21 nations were divided into 2 groups – dark green and light green. 11 were categorized as light green – those concerned only with water and air quality that directly impacts their environment. 10 were categorized as dark green – those concerned with the entire ecosphere including the rain forest, ozone holes, endangered species, and everything else.

    It was found that 9 out of the 10 dark green countries are of Protestant heritage (Austria being the exception), and none of the 11 light green countries are of this Protestant heritage. The 11 light green countries include 6 Catholic countries, one Greek Orthodox (Greece), one Jewish country (Israel), and three Confucian/Buddhist (Japan, Korea, Taiwan).

    In addition, it was found that the Protestant countries are the richest (with the exception of Japan) have been the richest the longest, are/and have been the most modern the longest, and are/have been the most democratic the longest with the most vibrant civic cultures.

    What the research discovered was that there is a correlation of Protestant heritage with modern economic prosperity, successful democracy, and strong environmentalism. Yet in America, the religious group least concerned with the environment is the Evangelical Protestants whose tradition stems from such ideology.

    Well, capitialism does produce green paper so there’s the connection.

  3. Sherry Epley says:

    Not to confuse anyone with the facts of scientific opinion:

    Statement on Human Impacts on Climate Change

    In April 2004, the Governing Board of the American Institute of Physics endorsed a position statement on climate change adopted by the American Geophysical Union (AGU) Council in December 2003. The statement follows:

    “Human activities are increasingly altering the Earth’s climate. These effects add to natural influences that have been present over Earth’s history. Scientific evidence strongly indicates that natural influences cannot explain the rapid increase in global near-surface temperatures observed during the second half of the 20th century.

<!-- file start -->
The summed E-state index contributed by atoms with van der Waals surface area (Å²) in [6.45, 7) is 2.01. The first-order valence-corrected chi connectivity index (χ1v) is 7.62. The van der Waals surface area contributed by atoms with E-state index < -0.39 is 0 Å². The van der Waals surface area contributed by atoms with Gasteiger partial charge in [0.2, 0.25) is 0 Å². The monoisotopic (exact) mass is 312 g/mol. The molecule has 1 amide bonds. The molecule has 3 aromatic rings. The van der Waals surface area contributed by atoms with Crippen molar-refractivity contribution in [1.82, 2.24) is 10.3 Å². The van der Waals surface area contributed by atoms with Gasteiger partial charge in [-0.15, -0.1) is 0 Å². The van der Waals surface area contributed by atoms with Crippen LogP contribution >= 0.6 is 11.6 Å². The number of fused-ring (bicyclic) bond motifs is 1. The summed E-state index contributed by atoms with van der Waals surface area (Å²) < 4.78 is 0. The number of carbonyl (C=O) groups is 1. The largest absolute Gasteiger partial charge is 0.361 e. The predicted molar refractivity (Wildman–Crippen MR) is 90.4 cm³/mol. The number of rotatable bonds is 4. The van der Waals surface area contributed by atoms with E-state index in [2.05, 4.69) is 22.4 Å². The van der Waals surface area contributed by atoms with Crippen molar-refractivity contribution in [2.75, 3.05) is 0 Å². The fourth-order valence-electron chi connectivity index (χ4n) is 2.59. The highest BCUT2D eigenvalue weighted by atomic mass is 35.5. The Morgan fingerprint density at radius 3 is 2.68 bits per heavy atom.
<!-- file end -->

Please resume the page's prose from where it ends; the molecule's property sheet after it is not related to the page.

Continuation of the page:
“Human impacts on the climate system include increasing concentrations of atmospheric greenhouse gases (e.g., carbon dioxide, chlorofluorocarbons and their substitutes, methane, nitrous oxide, etc.), air pollution, increasing concentrations of airborne particles, and land alteration. A particular concern is that atmospheric levels of carbon dioxide may be rising faster than at any time in Earth’s history, except possibly following rare events like impacts from large extraterrestrial objects.

    “Atmospheric carbon dioxide concentrations have increased since the mid-1700s through fossil fuel burning and changes in land use, with more than 80% of this increase occurring since 1900. Moreover, research indicates that increased levels of carbon dioxide will remain in the atmosphere for hundreds to thousands of years. It is virtually certain that increasing atmospheric concentrations of carbon dioxide and other greenhouse gases will cause global surface climate to be warmer.

    “The complexity of the climate system makes it difficult to predict some aspects of human-induced climate change: exactly how fast it will occur, exactly how much it will change, and exactly where those changes will take place. In contrast, scientists are confident in other predictions. Mid-continent warming will be greater than over the oceans, and there will be greater warming at higher latitudes. Some polar and glacial ice will melt, and the oceans will warm; both effects will contribute to higher sea levels. The hydrologic cycle will change and intensify, leading to changes in water supply as well as flood and drought patterns. There will be considerable regional variations in the resulting impacts.